As part of our DiscoverNEPA Brewer’s Loop Series, we’re hitting the road – yes, all 390-plus miles of it. We’ll be taking brewery tours, sampling stouts, lagers and IPAs, and tasting taproom grub all over Northeastern Pennsylvania. Follow along as we bring you a firsthand look inside the region’s exploding craft beer scene, and let you know how, when and where you can experience it for yourself.
Where Homage is Paid by the Pint
Way, way off in the far northern reaches of the Endless-Pocono Run section of the DiscoverNEPA Brewer’s Loop, we happened upon Iron Horse Brewing Company.
The road was long, but easy enough if you simply pointed yourself north on 81 toward the last exit before New York. Many travelers, it’s told, experience their first and somewhat unceremonious visits to the Empire State by way of this one missed exit. Fearing that the highway’s hypnotic hum, the lure of a limitless drive in a warm car on a cloudy, winter day and a playlist pushing us forward would undoubtedly carry us halfway to Binghamton before we knew it, we exited early.
We hopped off the interstate in Lenox and saddled Tunkhannock Creek via scenic Route 92. After roughly 20 miles twisting through snow-painted farmland broken occasionally by roadside thickets of tall pine, we crossed into NEPA’s stunning Viaduct Valley. Mountain streams coursed like inky black veins through the foggy, white landscape. Gray, wind-whipped barns and wire fences testing the margins of their utility, in some odd way, looked humanly cold in the stillness.
Nearly two centuries ago, pioneering Pennsylvanians took to these rocky forests with mule teams and stone axes. They carved bluestone from the rugged, unforgiving hills and laid out one of young America’s most crucial stretches of railroad. The lines connected New York City to the midwestern heart of the industrial United States. The original New York and Erie Railroad largely spanned the Empire State’s vast Southern Tier. In one brief stretch, however, as it skirted up to the Susquehanna River, the course dipped into NEPA.
They called it Susquehanna Depot then. Some still do. It was born of the railroad industry. Even today, the town’s slim design alongside its namesake river reveals a birth of necessity and convenience. Work multiplied exponentially. A few years prior to incorporation, hundreds of immigrant stonemasons and laborers erected the stunning Starrucca Viaduct nearby. Many stayed and planted roots in this odd, little hub of industrial activity. They made rail cars, worked in the foundry and the roundhouse. And, when passengers took to the rails, they, too, found themselves piqued by the curious hamlet. Soon, Susquehanna became a welcome respite for hungry, rail-rattled travelers.
By the mid-20th century, vast highway networks sired an efficiency that no railroad could match. Soon, the daily toil of entire generations sputtered to a halt. The ping of hammers on steel, the squeal of steam boilers, hungry travelers crowding into Starrucca House Station between whistles – one day, it seemed, it was all simply packed up and taken away.
Inevitably, everything slowed. Even this bustling, little blue-collar town. The people stayed. They forged ahead. They held on to something, though – a shared history perhaps, a story that required telling. One that starred Susquehanna, a minute sliver of sand and rock along the river that, more than most towns, helped build a nation.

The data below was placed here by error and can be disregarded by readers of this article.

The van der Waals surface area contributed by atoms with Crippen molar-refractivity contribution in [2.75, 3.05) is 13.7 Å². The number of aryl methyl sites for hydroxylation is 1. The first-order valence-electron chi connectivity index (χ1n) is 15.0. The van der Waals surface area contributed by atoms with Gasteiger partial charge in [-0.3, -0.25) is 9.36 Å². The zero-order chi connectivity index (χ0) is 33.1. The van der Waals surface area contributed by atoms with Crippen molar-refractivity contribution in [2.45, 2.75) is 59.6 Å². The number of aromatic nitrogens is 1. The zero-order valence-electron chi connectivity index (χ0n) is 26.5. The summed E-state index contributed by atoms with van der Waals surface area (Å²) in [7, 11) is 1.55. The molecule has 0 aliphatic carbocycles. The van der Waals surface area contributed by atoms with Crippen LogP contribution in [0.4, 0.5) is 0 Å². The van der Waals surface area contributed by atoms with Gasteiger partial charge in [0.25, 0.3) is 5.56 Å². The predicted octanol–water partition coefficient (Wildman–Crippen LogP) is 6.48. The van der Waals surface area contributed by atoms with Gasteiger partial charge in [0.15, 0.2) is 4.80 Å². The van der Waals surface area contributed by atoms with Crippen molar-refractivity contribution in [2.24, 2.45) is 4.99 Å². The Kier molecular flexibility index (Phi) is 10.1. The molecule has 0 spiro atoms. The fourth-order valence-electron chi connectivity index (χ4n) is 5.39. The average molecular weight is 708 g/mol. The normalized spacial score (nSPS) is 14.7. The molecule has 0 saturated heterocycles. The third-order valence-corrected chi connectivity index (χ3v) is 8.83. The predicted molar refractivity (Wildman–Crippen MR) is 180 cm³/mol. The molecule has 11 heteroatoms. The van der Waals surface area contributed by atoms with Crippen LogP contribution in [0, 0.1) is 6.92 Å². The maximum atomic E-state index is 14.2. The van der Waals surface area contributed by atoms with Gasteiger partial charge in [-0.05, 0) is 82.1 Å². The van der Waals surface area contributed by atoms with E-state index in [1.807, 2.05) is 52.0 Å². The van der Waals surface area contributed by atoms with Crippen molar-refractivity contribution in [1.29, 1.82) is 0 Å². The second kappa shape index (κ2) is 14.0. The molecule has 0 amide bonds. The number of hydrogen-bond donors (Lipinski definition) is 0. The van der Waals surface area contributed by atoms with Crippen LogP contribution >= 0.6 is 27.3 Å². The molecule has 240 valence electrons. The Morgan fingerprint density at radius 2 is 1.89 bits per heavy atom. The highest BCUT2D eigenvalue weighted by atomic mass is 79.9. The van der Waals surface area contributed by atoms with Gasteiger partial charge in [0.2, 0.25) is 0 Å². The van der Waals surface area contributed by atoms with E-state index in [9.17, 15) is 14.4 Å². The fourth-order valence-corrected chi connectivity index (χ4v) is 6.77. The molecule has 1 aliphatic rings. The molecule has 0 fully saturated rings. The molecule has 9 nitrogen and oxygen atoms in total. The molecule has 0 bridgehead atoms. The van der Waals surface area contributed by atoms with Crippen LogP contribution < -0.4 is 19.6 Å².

Today, we tell this town’s story with beer. And why not? There’s steel and steam and the kind of plucky, make-your-own-way work ethic that once laid iron highways across this uncharitable landscape. We found a comfy, little brewpub on Susquehanna’s charming Main Street. Here, the town’s pioneering spirit is celebrated with every pint. They call it Iron Horse Brewing Company.
Let’s go take a tour and grab a pint, shall we?
Polished steel and steam.
Susquehanna was a true railroad town. People came here to work. They knew it wouldn’t be easy, but that’s precisely their legacy. Soon, they plotted farms along the river and they conquered the hills with iron and steel. And, eventually, they made something of this odd, little turn in the river.
Main Street perches prominently over the riverbank where it once looked out on the railyard and train depot. In just about every direction, the foreboding rounded humps of the Appalachian Plateau inspire Sagan’s familiar “mote of dust” feeling. It’s all, at the same time, picturesque and uniquely unpolished. You can envision yourself and the whole scene in a meticulous scale model in some hobbyist’s basement. And that’s precisely the beauty of it all. This place has changed a bit with time, but it’s definitely all real. There’s still a connection in this town to all the things that made it. Most places have long lost that.
The brewhouse at Iron Horse Brewing Company dials into that nostalgia. Steam billows from boil kettles. An industrious hum resonates – broken only by the random clank of latches clamping shut. Hoses and steam vents hiss. Daylight darts through the glass roll-up door bending around the polished steel bellies of brew tanks. The percussion of hurried bootsteps, the light jingle of the hoist chain — it’s the symphony of creation.
The whole display reveals a universal appeal to the performance of honest work. One of the simple pleasures of craft beer is that it welcomes a deeper connection between the beer, the place, those who make it and those who drink it. And that’s what you’ll find here at Iron Horse.
The bar at Iron Horse creates a line of distinction between the busy brewhouse and the angular aesthetic of the taproom. On one side, the chaos of brewery work distracts and draws you into a world of creation. On the other, sleek wooden stools and cushioned booth benches implore rest. Natural light floods in from front to back, setting aglow the electric blue sky on the wall-sized mural of the Starrucca Viaduct.
The industrial history of the town and the region haunts the space. From floor to ceiling to the view into the brewhouse, the region’s heritage is ever-present. Steam engine blueprints and model trains confront you at every turn. The polished, black bar radiates reflected overhead light from the center of the room. It bounces and burrows into the dimpled surface of the rough iron spikes-turned tap handles.